WHO: The number of monkeypox cases in Europe has tripled

The head of the European branch of the World Health Organization, Hans Kluge, warned yesterday that monkeypox infections have tripled in the past two weeks, and urged countries to do more to ensure that the previously rare disease does not become endemic to the continent.

Kluge said in a statement that more efforts are needed despite the United Nations' decision last week that the escalating outbreak of the disease does not need to be declared a global health emergency.

"Urgent and coordinated action is imperative if we are to turn a corner in the race to stop the ongoing spread of the disease," Kluge added.

So far, more than 5,000 cases of monkeypox have been reported in more than 51 countries around the world, according to the US Centers for Disease Control and Prevention.

Kluge explained that the number of injuries in Europe represents about 90 percent of the total global injuries, noting that 31 countries in the organization's European region recorded injuries.

Klug also mentioned that the data received by the World Health Organization shows that 99 percent of injuries are among men, and that the majority of these injuries are among men who have sex with men.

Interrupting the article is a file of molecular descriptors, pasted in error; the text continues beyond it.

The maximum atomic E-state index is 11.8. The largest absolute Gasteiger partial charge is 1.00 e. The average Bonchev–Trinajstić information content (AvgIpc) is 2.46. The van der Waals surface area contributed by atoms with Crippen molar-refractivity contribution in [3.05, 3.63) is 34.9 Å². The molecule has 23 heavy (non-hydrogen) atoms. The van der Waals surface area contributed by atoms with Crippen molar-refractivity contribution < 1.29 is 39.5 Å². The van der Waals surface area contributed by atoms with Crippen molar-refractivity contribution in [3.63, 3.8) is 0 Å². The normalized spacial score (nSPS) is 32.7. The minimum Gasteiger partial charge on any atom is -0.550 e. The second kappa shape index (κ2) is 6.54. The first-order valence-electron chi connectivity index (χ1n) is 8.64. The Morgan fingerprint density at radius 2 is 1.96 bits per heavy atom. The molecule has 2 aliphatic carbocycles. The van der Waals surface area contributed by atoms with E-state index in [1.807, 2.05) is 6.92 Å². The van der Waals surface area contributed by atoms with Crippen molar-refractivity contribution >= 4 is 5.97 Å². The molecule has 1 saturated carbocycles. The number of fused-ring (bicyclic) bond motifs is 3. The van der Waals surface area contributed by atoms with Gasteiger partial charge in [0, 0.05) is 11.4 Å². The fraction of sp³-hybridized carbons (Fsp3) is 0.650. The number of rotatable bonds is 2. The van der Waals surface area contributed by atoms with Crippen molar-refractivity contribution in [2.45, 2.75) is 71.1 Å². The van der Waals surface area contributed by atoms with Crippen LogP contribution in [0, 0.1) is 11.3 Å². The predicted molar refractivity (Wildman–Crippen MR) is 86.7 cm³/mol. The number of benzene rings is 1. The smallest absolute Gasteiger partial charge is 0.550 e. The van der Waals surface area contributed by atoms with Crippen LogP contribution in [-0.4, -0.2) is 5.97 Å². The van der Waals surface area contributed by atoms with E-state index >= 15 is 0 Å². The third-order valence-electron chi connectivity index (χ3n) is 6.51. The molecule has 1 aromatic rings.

But he said there were currently "limited numbers" of infections among family contacts, including children.

Most people reported symptoms of the disease including rash, fever, fatigue, muscle aches, vomiting and chills.

Scientists have warned that anyone in close physical contact with people who have monkeypox or their clothes or bed sheets are at risk of infection regardless of their sexual orientation.

It is believed that vulnerable groups, such as children and pregnant women, are more likely to suffer from serious illness.

About 10 percent of patients were transferred to hospitals for treatment or isolation, while one person was placed in the intensive care unit.

No deaths were reported.

According to data from the European Center for Disease Prevention and Control, the United Kingdom has the largest number of cases so far (1076 according to British authorities), ahead of Germany (838), Spain (736), Portugal (365) and France (350).

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